The initial 1965 series was popular, attracting over 11 million viewers per episode.[11] The 1968 series was even more popular upwards of 15.5 million viewers[16] and one episode topping the top 20 programs chart.[16] The West-German WDR channel produced Sherlock Holmes (1967-1968), a six-episode series based on the scripts of the first series.[25]

Reviewing the series for DVD Talk, Stuart Galbraith IV wrote, "To my surprise I generally preferred the Wilmer episodes to those starring Peter Cushing, even though I consider myself more a fan of Cushing while I merely admire Wilmer as an excellent actor. ... This series may seem downright prehistoric to some, but I found it to be surprisingly atmospheric, intelligent, and engaging, and Wilmer and Stock make a fine Holmes and Watson, in the top 25% certainly."[26]

Galbraith further said of the Cushing episodes, "The 1968 Sherlock Holmes television series isn't really up to the level of the best film and TV adaptations, but it's still fun to see cult character actor Peter Cushing sink his teeth into the role again, and the adaptations themselves are respectable, just not distinctive."[27]

Home media[edit]

In 1996 BBC Video released a single VHS cassette in the UK, containing The Speckled Band and The Illustrious Client.

In 2002, BBC Learning released The Hound of the Baskervilles on DVD, for sale by direct mail order in the UK only. The episodes was re-released by BBC Video for retail Region 2 sale in 2004, along with two further discs containing A Study in Scarlet and The Boscombe Valley Mystery, and The Sign of Four and The Blue Carbuncle respectively. The Region 1 release of these issues as a single box-set followed on 15 December 2009. These six episodes are the only ones to survive from the Cushing series.[23]

Following the success of the Cushing release, the Region 1 Wilmer collection was released on 14 September 2010. This set contains all the surviving complete episodes from the 1965 series, but not the two incomplete episodes.[28]

The BFI released a Region 2 collection of the Wilmer episodes on 30 March 2015. The set includes all surviving episodes and reconstructions of the incomplete episodes, as well as five audio commentaries, an interview with Wilmer, an illustrated booklet, and other special features.[29]


  1. ^ Haining, Peter (1994). The Television Sherlock Holmes. Virgin Books. pp. 94–95. ISBN 0-86369-793-3.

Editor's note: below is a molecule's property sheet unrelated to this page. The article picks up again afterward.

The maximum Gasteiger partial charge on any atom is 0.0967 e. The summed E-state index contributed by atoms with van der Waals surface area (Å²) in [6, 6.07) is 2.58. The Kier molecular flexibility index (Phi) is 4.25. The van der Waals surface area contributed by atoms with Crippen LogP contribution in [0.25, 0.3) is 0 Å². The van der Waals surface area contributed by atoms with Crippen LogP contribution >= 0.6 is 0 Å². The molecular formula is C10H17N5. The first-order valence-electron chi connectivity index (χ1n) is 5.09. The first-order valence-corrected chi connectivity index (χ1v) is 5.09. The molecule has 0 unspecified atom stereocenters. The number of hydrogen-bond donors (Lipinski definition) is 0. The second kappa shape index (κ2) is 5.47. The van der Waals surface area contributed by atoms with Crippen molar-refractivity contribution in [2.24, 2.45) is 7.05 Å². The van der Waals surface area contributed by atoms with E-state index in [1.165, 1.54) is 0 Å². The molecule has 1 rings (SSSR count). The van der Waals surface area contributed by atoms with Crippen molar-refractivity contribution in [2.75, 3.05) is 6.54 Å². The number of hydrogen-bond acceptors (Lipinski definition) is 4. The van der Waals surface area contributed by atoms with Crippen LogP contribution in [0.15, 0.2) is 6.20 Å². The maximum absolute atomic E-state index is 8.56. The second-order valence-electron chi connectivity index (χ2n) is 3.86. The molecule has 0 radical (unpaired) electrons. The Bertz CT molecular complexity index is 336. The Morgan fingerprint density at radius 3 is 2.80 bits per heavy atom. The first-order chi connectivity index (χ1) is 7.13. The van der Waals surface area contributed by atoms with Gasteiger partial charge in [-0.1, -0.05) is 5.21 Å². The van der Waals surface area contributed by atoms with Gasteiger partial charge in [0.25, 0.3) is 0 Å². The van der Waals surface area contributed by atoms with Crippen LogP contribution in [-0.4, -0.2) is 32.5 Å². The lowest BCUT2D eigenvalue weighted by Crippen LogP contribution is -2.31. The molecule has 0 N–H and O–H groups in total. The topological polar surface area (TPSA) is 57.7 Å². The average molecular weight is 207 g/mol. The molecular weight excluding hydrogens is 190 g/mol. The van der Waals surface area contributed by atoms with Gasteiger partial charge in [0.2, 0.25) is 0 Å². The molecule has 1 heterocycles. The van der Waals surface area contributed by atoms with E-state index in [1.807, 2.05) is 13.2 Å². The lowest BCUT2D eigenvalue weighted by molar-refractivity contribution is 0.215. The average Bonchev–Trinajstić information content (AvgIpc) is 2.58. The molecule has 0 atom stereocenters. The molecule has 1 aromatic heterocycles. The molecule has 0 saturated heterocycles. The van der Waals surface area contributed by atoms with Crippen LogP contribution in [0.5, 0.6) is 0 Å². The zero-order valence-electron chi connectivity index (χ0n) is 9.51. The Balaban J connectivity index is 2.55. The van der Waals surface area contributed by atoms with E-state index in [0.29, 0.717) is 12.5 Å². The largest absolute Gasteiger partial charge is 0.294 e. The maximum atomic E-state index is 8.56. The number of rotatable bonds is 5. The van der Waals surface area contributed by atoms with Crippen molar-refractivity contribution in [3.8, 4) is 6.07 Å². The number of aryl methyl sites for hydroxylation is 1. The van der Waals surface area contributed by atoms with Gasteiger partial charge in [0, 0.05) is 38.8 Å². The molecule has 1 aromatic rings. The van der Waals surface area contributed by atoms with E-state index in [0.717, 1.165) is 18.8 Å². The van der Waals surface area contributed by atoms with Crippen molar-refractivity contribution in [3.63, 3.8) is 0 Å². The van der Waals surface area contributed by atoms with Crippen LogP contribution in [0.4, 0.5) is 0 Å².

2. ^ a b c d Barnes, Alan (2011). Sherlock Holmes on Screen. Titan Books. pp. 52–54. ISBN 9780857687760.
  3. ^ a b Barnes, Alan (2011). Sherlock Holmes on Screen. Titan Books. p. 187. ISBN 9780857687760.
  4. ^ Barnes, Alan (2011). Sherlock Holmes on Screen. Titan Books. pp. 242–243. ISBN 9780857687760.
  5. ^ Barnes, Alan (2011). Sherlock Holmes on Screen. Titan Books. p. 242. ISBN 9780857687760.
  6. ^ Barnes, Alan (2011). Sherlock Holmes on Screen. Titan Books. p. 142. ISBN 9780857687760.
  7. ^ Redmond, Christopher (2009). Sherlock Holmes Handbook: Second Edition. Dundurn Press. p. 243. ISBN 9781459718982.
  8. ^ Redmond, Christopher (2009). Sherlock Holmes Handbook: Second Edition. Dundurn Press. p. 244. ISBN 9781459718982.
  9. ^ a b c d e Barnes, Alan (2002). Sherlock Holmes on Screen. Reynolds & Hearn Ltd. pp. 41–42. ISBN 1-903111-04-8.
  10. ^ Barnes, Alan (2002). Sherlock Holmes on Screen. Reynolds & Hearn Ltd. pp. 138–143. ISBN 1-903111-04-8.
  11. ^ a b c d e f g h i j k l m n o Haining, Peter (1994). The Television Sherlock Holmes. Virgin Books. pp. 61–67. ISBN 0-86369-793-3.
  12. ^ a b c d e Smith, Daniel (2011). The Sherlock Holmes Companion: An Elementary Guide. Castle Books. pp. 79–81. ISBN 9780785827849.
  13. ^ a b c d e f g Coniam, Matthew (10 May 2009). "An Interview With Douglas Wilmer". Archived from the original on 10 July 2011. Retrieved 4 January 2019.
  14. ^ a b Barnes, Alan (2011). Sherlock Holmes on Screen. Titan Books. p. 188. ISBN 9780857687760.
  15. ^ a b c d e Barnes, Alan (2011). Sherlock Holmes on Screen. Titan Books. p. 245. ISBN 9780857687760.
  16. ^ a b c d e f g h i j k Barnes, Alan (2002). Sherlock Holmes on Screen. Reynolds & Hearn Ltd. pp. 178–186. ISBN 1-903111-04-8.
  17. ^ a b c d e f g Barnes, Alan (2011). Sherlock Holmes on Screen. Titan Books. p. 246. ISBN 9780857687760.
  18. ^ Barnes, Alan (2011). Sherlock Holmes on Screen. Titan Books. p. 13. ISBN 9780857687760.
  19. ^ Earnshaw, Tony (2001). An Actor and a Rare One. Scarecrow Press. p. 33. ISBN 978-0-8108-3874-1.
  20. ^ a b c Boström, Mattias (2018). From Holmes to Sherlock. Mysterious Press. p. 349. ISBN 978-0-8021-2789-1.
  21. ^ "Peter Cushing (1919-1994)". Retrieved 2011-05-29.
  22. ^ Boström, Mattias (2018). From Holmes to Sherlock. Mysterious Press. p. 350. ISBN 978-0-8021-2789-1.
  23. ^ a b c Barnes, Alan (2011). Sherlock Holmes on Screen. Titan Books. p. 250. ISBN 9780857687760.
  24. ^ Barnes, Alan (2011). Sherlock Holmes on Screen. Titan Books. p. 190. ISBN 9780857687760.
  25. ^ "Sherlock Holmes - WDR (West-German) TV series". IMDB. Retrieved 2014-12-02.
  26. ^ "Sherlock Holmes - The Classic BBC Series Starring Douglas Wilmer : DVD Talk Review of the DVD Video". Retrieved 29 May 2011.
  27. ^ "The Sherlock Holmes Collection : DVD Talk Review of the DVD Video". Retrieved 2011-05-29.
  28. ^ "Sherlock Holmes News". 2010-05-21. Retrieved 2011-05-29.
  29. ^ "BFI Sherlock Holmes Press Release" (PDF). BFI. 2015-02-17. Retrieved 2015-06-23.